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Br J Pharmacol. 2012 Jul;166(5):1654-68. doi: 10.1111/j.1476-5381.2012.01837.x.

A novel µ-conopeptide, CnIIIC, exerts potent and preferential inhibition of NaV1.2/1.4 channels and blocks neuronal nicotinic acetylcholine receptors.

Author information

1
Atheris Laboratories, Bernex-Geneva, Switzerland.

Abstract

BACKGROUND AND PURPOSE:

The µ-conopeptide family is defined by its ability to block voltage-gated sodium channels (VGSCs), a property that can be used for the development of myorelaxants and analgesics. We characterized the pharmacology of a new µ-conopeptide (µ-CnIIIC) on a range of preparations and molecular targets to assess its potential as a myorelaxant.

EXPERIMENTAL APPROACH:

µ-CnIIIC was sequenced, synthesized and characterized by its direct block of elicited twitch tension in mouse skeletal muscle and action potentials in mouse sciatic and pike olfactory nerves. µ-CnIIIC was also studied on HEK-293 cells expressing various rodent VGSCs and also on voltage-gated potassium channels and nicotinic acetylcholine receptors (nAChRs) to assess cross-interactions. Nuclear magnetic resonance (NMR) experiments were carried out for structural data.

KEY RESULTS:

Synthetic µ-CnIIIC decreased twitch tension in mouse hemidiaphragms (IC(50) = 150 nM), and displayed a higher blocking effect in mouse extensor digitorum longus muscles (IC = 46 nM), compared with µ-SIIIA, µ-SmIIIA and µ-PIIIA. µ-CnIIIC blocked Na(V)1.4 (IC(50) = 1.3 nM) and Na(V)1.2 channels in a long-lasting manner. Cardiac Na(V)1.5 and DRG-specific Na(V)1.8 channels were not blocked at 1 µM. µ-CnIIIC also blocked the α3β2 nAChR subtype (IC(50) = 450 nM) and, to a lesser extent, on the α7 and α4β2 subtypes. Structure determination of µ-CnIIIC revealed some similarities to α-conotoxins acting on nAChRs.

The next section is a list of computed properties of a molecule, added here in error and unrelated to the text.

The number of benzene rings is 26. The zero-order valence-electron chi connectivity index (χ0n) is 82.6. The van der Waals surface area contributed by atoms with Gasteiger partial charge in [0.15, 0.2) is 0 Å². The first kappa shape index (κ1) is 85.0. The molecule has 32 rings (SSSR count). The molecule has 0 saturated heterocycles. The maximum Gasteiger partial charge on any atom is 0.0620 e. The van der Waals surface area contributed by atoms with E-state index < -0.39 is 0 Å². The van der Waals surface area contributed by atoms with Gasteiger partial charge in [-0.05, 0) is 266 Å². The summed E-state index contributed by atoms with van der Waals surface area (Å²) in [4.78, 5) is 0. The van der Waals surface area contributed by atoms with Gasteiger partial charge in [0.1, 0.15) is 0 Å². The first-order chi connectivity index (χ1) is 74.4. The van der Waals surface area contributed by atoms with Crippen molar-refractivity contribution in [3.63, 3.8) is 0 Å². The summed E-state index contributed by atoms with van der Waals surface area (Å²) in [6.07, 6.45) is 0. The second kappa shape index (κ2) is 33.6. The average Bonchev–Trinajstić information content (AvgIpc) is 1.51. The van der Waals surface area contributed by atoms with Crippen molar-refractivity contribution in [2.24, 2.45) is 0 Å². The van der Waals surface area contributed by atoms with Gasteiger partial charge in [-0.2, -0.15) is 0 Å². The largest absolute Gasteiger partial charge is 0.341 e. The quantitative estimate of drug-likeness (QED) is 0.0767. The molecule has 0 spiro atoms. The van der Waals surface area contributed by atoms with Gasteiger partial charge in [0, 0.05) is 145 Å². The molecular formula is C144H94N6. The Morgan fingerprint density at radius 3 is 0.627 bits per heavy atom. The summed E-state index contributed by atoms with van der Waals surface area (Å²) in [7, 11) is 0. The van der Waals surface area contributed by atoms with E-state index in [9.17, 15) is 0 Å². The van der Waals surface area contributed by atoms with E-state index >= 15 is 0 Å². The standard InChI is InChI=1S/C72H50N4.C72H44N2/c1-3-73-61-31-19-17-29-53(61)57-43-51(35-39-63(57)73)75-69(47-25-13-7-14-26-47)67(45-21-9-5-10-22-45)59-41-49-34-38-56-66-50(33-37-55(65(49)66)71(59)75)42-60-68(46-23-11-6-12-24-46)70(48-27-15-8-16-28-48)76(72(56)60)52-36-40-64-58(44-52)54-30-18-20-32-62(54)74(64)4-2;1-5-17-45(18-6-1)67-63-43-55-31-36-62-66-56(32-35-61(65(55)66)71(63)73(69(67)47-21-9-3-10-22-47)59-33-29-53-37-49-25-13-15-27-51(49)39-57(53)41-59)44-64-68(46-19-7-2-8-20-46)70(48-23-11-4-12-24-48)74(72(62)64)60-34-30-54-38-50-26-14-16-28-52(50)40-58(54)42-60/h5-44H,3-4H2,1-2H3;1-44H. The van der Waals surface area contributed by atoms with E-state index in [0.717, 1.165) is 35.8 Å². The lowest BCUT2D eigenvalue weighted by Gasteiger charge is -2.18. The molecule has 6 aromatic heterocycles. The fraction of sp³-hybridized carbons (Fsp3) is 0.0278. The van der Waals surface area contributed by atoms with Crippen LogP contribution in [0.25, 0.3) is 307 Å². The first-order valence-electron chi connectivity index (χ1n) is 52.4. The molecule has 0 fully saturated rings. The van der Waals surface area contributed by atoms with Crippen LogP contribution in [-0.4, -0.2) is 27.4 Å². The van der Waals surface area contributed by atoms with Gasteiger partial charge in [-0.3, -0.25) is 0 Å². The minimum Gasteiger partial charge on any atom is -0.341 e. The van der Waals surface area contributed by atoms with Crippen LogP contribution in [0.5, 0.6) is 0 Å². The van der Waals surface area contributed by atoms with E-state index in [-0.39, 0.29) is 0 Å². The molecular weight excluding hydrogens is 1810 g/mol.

CONCLUSION AND IMPLICATIONS:

µ-CnIIIC potently blocked VGSCs in skeletal muscle and nerve, and hence is applicable to myorelaxation. Its atypical pharmacological profile suggests some common structural features between VGSCs and nAChR channels.

PMID:
22229737
PMCID:
PMC3419909
DOI:
10.1111/j.1476-5381.2012.01837.x
[Indexed for MEDLINE]
Free PMC Article

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